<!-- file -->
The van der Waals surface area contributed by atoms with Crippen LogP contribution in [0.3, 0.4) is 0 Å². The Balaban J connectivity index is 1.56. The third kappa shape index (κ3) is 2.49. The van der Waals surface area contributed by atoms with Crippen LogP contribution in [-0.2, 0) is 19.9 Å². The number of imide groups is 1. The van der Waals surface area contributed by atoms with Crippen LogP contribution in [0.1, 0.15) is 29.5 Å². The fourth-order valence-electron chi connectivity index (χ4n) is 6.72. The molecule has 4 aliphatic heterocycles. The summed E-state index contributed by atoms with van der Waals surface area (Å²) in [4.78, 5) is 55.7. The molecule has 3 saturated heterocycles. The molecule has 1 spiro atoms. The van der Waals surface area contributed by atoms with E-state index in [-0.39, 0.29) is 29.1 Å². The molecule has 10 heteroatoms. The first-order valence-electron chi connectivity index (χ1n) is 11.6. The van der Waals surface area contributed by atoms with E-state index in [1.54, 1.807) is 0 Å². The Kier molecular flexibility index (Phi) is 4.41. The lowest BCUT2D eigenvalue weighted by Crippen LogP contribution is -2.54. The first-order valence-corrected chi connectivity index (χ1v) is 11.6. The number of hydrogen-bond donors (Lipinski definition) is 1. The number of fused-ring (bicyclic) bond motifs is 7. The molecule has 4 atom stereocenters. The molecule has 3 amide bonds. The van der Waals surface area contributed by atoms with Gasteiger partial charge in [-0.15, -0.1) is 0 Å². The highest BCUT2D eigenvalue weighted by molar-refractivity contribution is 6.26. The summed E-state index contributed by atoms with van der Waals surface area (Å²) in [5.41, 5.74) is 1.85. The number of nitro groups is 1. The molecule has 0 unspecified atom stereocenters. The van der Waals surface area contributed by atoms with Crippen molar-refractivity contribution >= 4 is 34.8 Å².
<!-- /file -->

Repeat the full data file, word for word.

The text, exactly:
The van der Waals surface area contributed by atoms with Crippen LogP contribution in [0.3, 0.4) is 0 Å². The Balaban J connectivity index is 1.56. The third kappa shape index (κ3) is 2.49. The van der Waals surface area contributed by atoms with Crippen LogP contribution in [-0.2, 0) is 19.9 Å². The number of imide groups is 1. The van der Waals surface area contributed by atoms with Crippen LogP contribution in [0.1, 0.15) is 29.5 Å². The fourth-order valence-electron chi connectivity index (χ4n) is 6.72. The molecule has 4 aliphatic heterocycles. The summed E-state index contributed by atoms with van der Waals surface area (Å²) in [4.78, 5) is 55.7. The molecule has 3 saturated heterocycles. The molecule has 1 spiro atoms. The van der Waals surface area contributed by atoms with E-state index in [-0.39, 0.29) is 29.1 Å². The molecule has 10 heteroatoms. The first-order valence-electron chi connectivity index (χ1n) is 11.6. The van der Waals surface area contributed by atoms with E-state index in [1.54, 1.807) is 0 Å². The Kier molecular flexibility index (Phi) is 4.41. The lowest BCUT2D eigenvalue weighted by Crippen LogP contribution is -2.54. The first-order valence-corrected chi connectivity index (χ1v) is 11.6. The number of hydrogen-bond donors (Lipinski definition) is 1. The number of fused-ring (bicyclic) bond motifs is 7. The molecule has 4 atom stereocenters. The molecule has 3 amide bonds. The van der Waals surface area contributed by atoms with Gasteiger partial charge in [-0.15, -0.1) is 0 Å². The highest BCUT2D eigenvalue weighted by molar-refractivity contribution is 6.26. The summed E-state index contributed by atoms with van der Waals surface area (Å²) in [5.41, 5.74) is 1.85. The number of nitro groups is 1. The molecule has 0 unspecified atom stereocenters. The van der Waals surface area contributed by atoms with Crippen molar-refractivity contribution >= 4 is 34.8 Å².